The Harvard International Relations Council (HIRC) is one of the oldest and largest student-run organizations at Harvard University. Since its Boston inception in 1953, the HIRC conferences have sprawled the world as they host events in Latin America, China, India, Dubai, and more.
If you're not familiar with Model United Nations (Model UN or MUN), it's a conference where students participate in a roleplay delegates of the United Nations and simulate UN committees.
The HIRC team was using an old software product built over ten years ago by a former student. While the software had gotten them this far, it was becoming a bottleneck as the organization began to scale.
Their previous system was multiple clones of a single software system each with a separate server and database. Our goal was to create a single, unified product that could manage numerous conferences and events over the next few years.
The new product required two primary systems: a user-facing system to register and manage applications and an administrative interface to manage applications, committees, and the event.
The new software had to handle complex matching systems. For each conference, the admins would assign countries as part of the Model UN and then create committees and the number of seats each country had within a committee. Schools would register and be assigned a country that fits their delegation size.
Some of the requirements included:
The ultimate goal was to build an intelligent, user-friendly web application that would enable the HIRC to easily manage applications and create school assignments for thousands of participants.
We kicked off the project with an in-depth discovery and product strategy phase. We immersed ourselves in Model UN to better understand the purpose, experience, and flow. We conducted a workshop with their team to define our goals, scope out the stories, and build alignment across the entire team.
The application process for one of the HIRC events involves collecting information about the school (or applicant) to approve and assign them as a country. We started by creating wireframes and working through an iterative process to get feedback quickly.
Once we completed the application process, it was time to create an admin dashboard to review and manage applications. Not all applications are accepted. Instead, the HIRC team carefully reviews each application and then approves, waitlists, or denies it based on the application information.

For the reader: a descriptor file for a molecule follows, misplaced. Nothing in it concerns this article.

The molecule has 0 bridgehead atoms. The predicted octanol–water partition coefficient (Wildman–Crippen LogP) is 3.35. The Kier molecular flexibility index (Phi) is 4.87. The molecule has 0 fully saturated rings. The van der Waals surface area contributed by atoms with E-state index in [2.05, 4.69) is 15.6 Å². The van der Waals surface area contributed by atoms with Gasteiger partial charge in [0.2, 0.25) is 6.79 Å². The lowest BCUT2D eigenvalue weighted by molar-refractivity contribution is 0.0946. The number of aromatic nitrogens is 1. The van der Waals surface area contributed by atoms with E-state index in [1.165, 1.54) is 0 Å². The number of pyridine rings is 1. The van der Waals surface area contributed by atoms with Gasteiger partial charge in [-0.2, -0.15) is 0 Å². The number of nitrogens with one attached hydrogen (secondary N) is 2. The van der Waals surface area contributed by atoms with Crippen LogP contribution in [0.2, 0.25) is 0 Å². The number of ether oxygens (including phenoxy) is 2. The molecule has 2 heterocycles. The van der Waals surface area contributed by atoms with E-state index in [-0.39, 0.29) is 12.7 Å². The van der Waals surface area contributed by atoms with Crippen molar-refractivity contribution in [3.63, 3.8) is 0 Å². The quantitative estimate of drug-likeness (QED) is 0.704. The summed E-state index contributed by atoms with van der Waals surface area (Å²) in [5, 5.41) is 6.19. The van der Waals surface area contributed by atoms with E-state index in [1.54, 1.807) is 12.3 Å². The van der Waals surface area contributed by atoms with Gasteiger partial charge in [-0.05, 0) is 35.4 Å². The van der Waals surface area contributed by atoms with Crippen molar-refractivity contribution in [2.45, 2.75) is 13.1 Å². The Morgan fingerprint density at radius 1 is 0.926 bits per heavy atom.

We needed an intuitive and easy-to-use experience for managing the thousands of applications that they receive for each conference. We used a coloring system to identify the status of an application to make it easier at a glance. We also built a search and filtering system to help admins quickly find what they're looking for.
One of the more challenging problems of this project is the assignment system. When an applicant's register, they request to be assigned to certain countries. The HIRC team takes these into consideration but ultimately assigns based on the size of the school and the delegation sizes.
We started by creating a system in the backend for admins to create committees and assign countries. The interface had to clearly identify the status of the committee, the number of available seats and the number of open seats. Admins added countries to the committees as necessary for their event. Since this is a mock UN, the system had to be fairly flexible to handle older countries and special characters as well. We designed and built an interface to create, assign, and manage the committees.
Once a school was assigned committees and countries, they could log in and manage their delegation. The school admin would have to assign delegates to the open spots. The UI was designed to be very intuitive and verbose. We used visual queues to identify tasks to be completed.
School admins could log into their application dashboard to view their assignments and then assign students to the various open delegate spots.
The HIRC team uses Quickbooks Online (QBO) to invoice and accept payments from the applicants. Unlike tools like Stripe, QBO makes invoicing and customer management much more difficult. We needed a system that handles different types of invoicing for the various conferences. For example, HMUN requires a registration fee when an application is submitted as well as a student and advisor fee once accepted. On the other hand, HNMUN only requires a registration fee if they are accepted while HMUN China does not require a registration fee at all.
We designed a simple solution to integrate with QBO to create invoices, send to users, and then display invoice notifications in their dashboard.
The new custom software solution enabled the HIRC to manage applicants and assignments with ease. But since their conferences were real events, there was a need for reporting and exports to help facilitate the event. We created four primary types of reports:
Each report was exported as a CSV and emailed to the requester. These reports help sign-in attendees at the event, print badges, and manage the event properly.
Our development process was agile and involved bi-weekly sprints. We met with the HIRC team often to get feedback, showcase our progress, and ensure we're building the right product. We launched the MVP in early May of 2019 and then continued to develop and launch new features. We worked collaboratively with the HIRC team to get feedback and implement changes.